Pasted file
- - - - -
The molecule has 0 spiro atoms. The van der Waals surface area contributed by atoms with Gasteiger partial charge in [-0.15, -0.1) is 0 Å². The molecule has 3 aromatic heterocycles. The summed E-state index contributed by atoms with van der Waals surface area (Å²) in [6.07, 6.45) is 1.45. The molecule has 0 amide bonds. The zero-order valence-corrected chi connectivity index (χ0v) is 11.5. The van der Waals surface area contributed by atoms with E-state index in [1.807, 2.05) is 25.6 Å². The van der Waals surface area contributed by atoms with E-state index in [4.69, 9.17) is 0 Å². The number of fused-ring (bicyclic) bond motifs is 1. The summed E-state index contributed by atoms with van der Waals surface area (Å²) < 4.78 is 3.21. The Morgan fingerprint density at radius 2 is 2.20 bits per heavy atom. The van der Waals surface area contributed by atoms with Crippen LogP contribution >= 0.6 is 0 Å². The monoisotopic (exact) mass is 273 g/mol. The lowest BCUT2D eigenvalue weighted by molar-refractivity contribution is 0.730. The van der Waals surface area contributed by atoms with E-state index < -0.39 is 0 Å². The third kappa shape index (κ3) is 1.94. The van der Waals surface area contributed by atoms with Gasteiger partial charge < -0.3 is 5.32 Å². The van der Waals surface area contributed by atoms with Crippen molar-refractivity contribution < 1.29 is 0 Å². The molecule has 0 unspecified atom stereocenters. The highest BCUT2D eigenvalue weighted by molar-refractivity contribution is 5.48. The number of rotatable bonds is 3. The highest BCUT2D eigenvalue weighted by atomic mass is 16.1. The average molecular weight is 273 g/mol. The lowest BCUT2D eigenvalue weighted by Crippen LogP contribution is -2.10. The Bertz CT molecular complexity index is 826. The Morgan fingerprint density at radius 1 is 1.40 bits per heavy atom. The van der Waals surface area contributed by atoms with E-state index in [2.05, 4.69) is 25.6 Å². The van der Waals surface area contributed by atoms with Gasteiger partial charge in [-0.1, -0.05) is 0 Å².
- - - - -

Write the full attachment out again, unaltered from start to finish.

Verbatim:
The molecule has 0 spiro atoms. The van der Waals surface area contributed by atoms with Gasteiger partial charge in [-0.15, -0.1) is 0 Å². The molecule has 3 aromatic heterocycles. The summed E-state index contributed by atoms with van der Waals surface area (Å²) in [6.07, 6.45) is 1.45. The molecule has 0 amide bonds. The zero-order valence-corrected chi connectivity index (χ0v) is 11.5. The van der Waals surface area contributed by atoms with E-state index in [1.807, 2.05) is 25.6 Å². The van der Waals surface area contributed by atoms with E-state index in [4.69, 9.17) is 0 Å². The number of fused-ring (bicyclic) bond motifs is 1. The summed E-state index contributed by atoms with van der Waals surface area (Å²) < 4.78 is 3.21. The Morgan fingerprint density at radius 2 is 2.20 bits per heavy atom. The van der Waals surface area contributed by atoms with Crippen LogP contribution >= 0.6 is 0 Å². The monoisotopic (exact) mass is 273 g/mol. The lowest BCUT2D eigenvalue weighted by molar-refractivity contribution is 0.730. The van der Waals surface area contributed by atoms with E-state index < -0.39 is 0 Å². The third kappa shape index (κ3) is 1.94. The van der Waals surface area contributed by atoms with Gasteiger partial charge < -0.3 is 5.32 Å². The van der Waals surface area contributed by atoms with Crippen molar-refractivity contribution < 1.29 is 0 Å². The molecule has 0 unspecified atom stereocenters. The highest BCUT2D eigenvalue weighted by molar-refractivity contribution is 5.48. The number of rotatable bonds is 3. The highest BCUT2D eigenvalue weighted by atomic mass is 16.1. The average molecular weight is 273 g/mol. The lowest BCUT2D eigenvalue weighted by Crippen LogP contribution is -2.10. The Bertz CT molecular complexity index is 826. The Morgan fingerprint density at radius 1 is 1.40 bits per heavy atom. The van der Waals surface area contributed by atoms with E-state index in [2.05, 4.69) is 25.6 Å². The van der Waals surface area contributed by atoms with Gasteiger partial charge in [-0.1, -0.05) is 0 Å².